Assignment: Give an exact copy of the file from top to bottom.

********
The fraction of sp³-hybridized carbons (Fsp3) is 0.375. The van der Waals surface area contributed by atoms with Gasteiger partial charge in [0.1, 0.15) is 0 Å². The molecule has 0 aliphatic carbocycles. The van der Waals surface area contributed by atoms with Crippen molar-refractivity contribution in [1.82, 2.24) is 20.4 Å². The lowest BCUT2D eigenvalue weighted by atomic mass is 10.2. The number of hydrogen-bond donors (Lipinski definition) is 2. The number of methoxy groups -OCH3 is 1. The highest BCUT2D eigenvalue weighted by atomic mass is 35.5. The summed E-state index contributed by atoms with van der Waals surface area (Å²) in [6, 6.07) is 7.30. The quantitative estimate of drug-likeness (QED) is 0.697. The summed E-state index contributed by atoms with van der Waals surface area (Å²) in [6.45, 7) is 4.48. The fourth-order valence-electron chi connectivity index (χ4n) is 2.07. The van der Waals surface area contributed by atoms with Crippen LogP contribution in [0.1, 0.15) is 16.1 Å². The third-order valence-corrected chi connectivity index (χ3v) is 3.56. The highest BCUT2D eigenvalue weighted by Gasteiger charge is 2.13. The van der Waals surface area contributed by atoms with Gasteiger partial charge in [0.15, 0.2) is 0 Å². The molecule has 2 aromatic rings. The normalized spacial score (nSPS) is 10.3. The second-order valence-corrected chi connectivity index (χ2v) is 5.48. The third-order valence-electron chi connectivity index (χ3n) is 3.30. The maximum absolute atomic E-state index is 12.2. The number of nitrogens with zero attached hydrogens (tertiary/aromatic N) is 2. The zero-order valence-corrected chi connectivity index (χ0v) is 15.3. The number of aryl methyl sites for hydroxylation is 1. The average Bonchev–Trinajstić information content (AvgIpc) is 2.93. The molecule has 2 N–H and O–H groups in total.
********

The fraction of sp³-hybridized carbons (Fsp3) is 0.375. The van der Waals surface area contributed by atoms with Gasteiger partial charge in [0.1, 0.15) is 0 Å². The molecule has 0 aliphatic carbocycles. The van der Waals surface area contributed by atoms with Crippen molar-refractivity contribution in [1.82, 2.24) is 20.4 Å². The lowest BCUT2D eigenvalue weighted by atomic mass is 10.2. The number of hydrogen-bond donors (Lipinski definition) is 2. The number of methoxy groups -OCH3 is 1. The highest BCUT2D eigenvalue weighted by atomic mass is 35.5. The summed E-state index contributed by atoms with van der Waals surface area (Å²) in [6, 6.07) is 7.30. The quantitative estimate of drug-likeness (QED) is 0.697. The summed E-state index contributed by atoms with van der Waals surface area (Å²) in [6.45, 7) is 4.48. The fourth-order valence-electron chi connectivity index (χ4n) is 2.07. The van der Waals surface area contributed by atoms with Crippen LogP contribution in [0.1, 0.15) is 16.1 Å². The third-order valence-corrected chi connectivity index (χ3v) is 3.56. The highest BCUT2D eigenvalue weighted by Gasteiger charge is 2.13. The van der Waals surface area contributed by atoms with Gasteiger partial charge in [0.15, 0.2) is 0 Å². The molecule has 2 aromatic rings. The normalized spacial score (nSPS) is 10.3. The second-order valence-corrected chi connectivity index (χ2v) is 5.48. The third-order valence-electron chi connectivity index (χ3n) is 3.30. The maximum absolute atomic E-state index is 12.2. The number of nitrogens with zero attached hydrogens (tertiary/aromatic N) is 2. The zero-order valence-corrected chi connectivity index (χ0v) is 15.3. The number of aryl methyl sites for hydroxylation is 1. The average Bonchev–Trinajstić information content (AvgIpc) is 2.93. The molecule has 2 N–H and O–H groups in total.